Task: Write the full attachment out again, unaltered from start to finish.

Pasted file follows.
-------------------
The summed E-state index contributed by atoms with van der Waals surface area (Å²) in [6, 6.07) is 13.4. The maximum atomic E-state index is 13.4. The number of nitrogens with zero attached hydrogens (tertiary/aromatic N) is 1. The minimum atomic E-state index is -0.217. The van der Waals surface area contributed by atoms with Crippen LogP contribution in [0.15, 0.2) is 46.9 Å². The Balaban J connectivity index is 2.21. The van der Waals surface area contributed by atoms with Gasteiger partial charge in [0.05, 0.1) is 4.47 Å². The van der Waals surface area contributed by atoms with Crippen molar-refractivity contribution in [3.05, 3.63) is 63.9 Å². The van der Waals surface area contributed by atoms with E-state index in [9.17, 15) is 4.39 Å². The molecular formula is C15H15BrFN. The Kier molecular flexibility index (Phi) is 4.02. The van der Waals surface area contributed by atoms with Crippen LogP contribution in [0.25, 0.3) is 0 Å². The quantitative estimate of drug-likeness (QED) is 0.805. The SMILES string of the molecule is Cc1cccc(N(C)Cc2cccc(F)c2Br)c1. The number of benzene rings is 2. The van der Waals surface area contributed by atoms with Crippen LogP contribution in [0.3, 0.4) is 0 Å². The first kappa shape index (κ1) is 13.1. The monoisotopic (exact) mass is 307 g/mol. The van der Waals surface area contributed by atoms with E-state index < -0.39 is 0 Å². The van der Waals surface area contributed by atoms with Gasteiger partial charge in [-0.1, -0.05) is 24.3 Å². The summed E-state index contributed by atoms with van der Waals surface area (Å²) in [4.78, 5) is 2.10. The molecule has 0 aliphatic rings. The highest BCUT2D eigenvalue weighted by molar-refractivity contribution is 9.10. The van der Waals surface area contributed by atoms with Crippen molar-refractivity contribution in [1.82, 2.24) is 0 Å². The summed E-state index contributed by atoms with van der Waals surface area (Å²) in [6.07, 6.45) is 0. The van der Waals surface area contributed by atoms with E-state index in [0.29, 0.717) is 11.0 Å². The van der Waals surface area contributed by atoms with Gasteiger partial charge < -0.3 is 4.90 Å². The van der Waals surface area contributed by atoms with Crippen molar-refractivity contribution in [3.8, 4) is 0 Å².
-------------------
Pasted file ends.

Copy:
The summed E-state index contributed by atoms with van der Waals surface area (Å²) in [6, 6.07) is 13.4. The maximum atomic E-state index is 13.4. The number of nitrogens with zero attached hydrogens (tertiary/aromatic N) is 1. The minimum atomic E-state index is -0.217. The van der Waals surface area contributed by atoms with Crippen LogP contribution in [0.15, 0.2) is 46.9 Å². The Balaban J connectivity index is 2.21. The van der Waals surface area contributed by atoms with Gasteiger partial charge in [0.05, 0.1) is 4.47 Å². The van der Waals surface area contributed by atoms with Crippen molar-refractivity contribution in [3.05, 3.63) is 63.9 Å². The van der Waals surface area contributed by atoms with E-state index in [9.17, 15) is 4.39 Å². The molecular formula is C15H15BrFN. The Kier molecular flexibility index (Phi) is 4.02. The van der Waals surface area contributed by atoms with Crippen LogP contribution in [0.25, 0.3) is 0 Å². The quantitative estimate of drug-likeness (QED) is 0.805. The SMILES string of the molecule is Cc1cccc(N(C)Cc2cccc(F)c2Br)c1. The number of benzene rings is 2. The van der Waals surface area contributed by atoms with Crippen LogP contribution in [0.3, 0.4) is 0 Å². The first kappa shape index (κ1) is 13.1. The monoisotopic (exact) mass is 307 g/mol. The van der Waals surface area contributed by atoms with E-state index < -0.39 is 0 Å². The van der Waals surface area contributed by atoms with Gasteiger partial charge in [-0.1, -0.05) is 24.3 Å². The summed E-state index contributed by atoms with van der Waals surface area (Å²) in [4.78, 5) is 2.10. The molecule has 0 aliphatic rings. The highest BCUT2D eigenvalue weighted by molar-refractivity contribution is 9.10. The van der Waals surface area contributed by atoms with Crippen molar-refractivity contribution in [1.82, 2.24) is 0 Å². The summed E-state index contributed by atoms with van der Waals surface area (Å²) in [6.07, 6.45) is 0. The van der Waals surface area contributed by atoms with E-state index in [0.29, 0.717) is 11.0 Å². The van der Waals surface area contributed by atoms with Gasteiger partial charge < -0.3 is 4.90 Å². The van der Waals surface area contributed by atoms with Crippen molar-refractivity contribution in [3.8, 4) is 0 Å².